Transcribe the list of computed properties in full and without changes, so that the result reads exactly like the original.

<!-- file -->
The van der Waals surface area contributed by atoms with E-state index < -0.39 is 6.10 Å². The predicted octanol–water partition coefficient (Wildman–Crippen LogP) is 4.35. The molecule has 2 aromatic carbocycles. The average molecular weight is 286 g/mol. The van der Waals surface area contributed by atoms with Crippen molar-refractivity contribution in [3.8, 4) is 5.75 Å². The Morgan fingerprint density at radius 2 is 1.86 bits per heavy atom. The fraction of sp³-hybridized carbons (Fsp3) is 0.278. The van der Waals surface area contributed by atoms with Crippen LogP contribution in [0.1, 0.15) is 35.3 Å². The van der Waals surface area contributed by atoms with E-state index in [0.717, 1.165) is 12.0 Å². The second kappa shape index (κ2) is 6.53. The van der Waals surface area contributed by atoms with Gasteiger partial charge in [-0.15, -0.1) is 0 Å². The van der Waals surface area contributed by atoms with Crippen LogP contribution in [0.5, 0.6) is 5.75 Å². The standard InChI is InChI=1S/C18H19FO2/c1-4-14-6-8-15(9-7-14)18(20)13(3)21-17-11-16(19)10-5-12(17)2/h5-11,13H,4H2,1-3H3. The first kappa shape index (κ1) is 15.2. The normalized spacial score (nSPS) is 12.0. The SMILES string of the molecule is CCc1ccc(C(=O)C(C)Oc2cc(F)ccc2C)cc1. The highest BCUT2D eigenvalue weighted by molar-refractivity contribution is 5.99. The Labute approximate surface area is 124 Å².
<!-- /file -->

The van der Waals surface area contributed by atoms with E-state index < -0.39 is 6.10 Å². The predicted octanol–water partition coefficient (Wildman–Crippen LogP) is 4.35. The molecule has 2 aromatic carbocycles. The average molecular weight is 286 g/mol. The van der Waals surface area contributed by atoms with Crippen molar-refractivity contribution in [3.8, 4) is 5.75 Å². The Morgan fingerprint density at radius 2 is 1.86 bits per heavy atom. The fraction of sp³-hybridized carbons (Fsp3) is 0.278. The van der Waals surface area contributed by atoms with Crippen LogP contribution in [0.1, 0.15) is 35.3 Å². The van der Waals surface area contributed by atoms with E-state index in [0.717, 1.165) is 12.0 Å². The second kappa shape index (κ2) is 6.53. The van der Waals surface area contributed by atoms with Gasteiger partial charge in [-0.15, -0.1) is 0 Å². The van der Waals surface area contributed by atoms with Crippen LogP contribution in [0.5, 0.6) is 5.75 Å². The standard InChI is InChI=1S/C18H19FO2/c1-4-14-6-8-15(9-7-14)18(20)13(3)21-17-11-16(19)10-5-12(17)2/h5-11,13H,4H2,1-3H3. The first kappa shape index (κ1) is 15.2. The normalized spacial score (nSPS) is 12.0. The SMILES string of the molecule is CCc1ccc(C(=O)C(C)Oc2cc(F)ccc2C)cc1. The highest BCUT2D eigenvalue weighted by molar-refractivity contribution is 5.99. The Labute approximate surface area is 124 Å².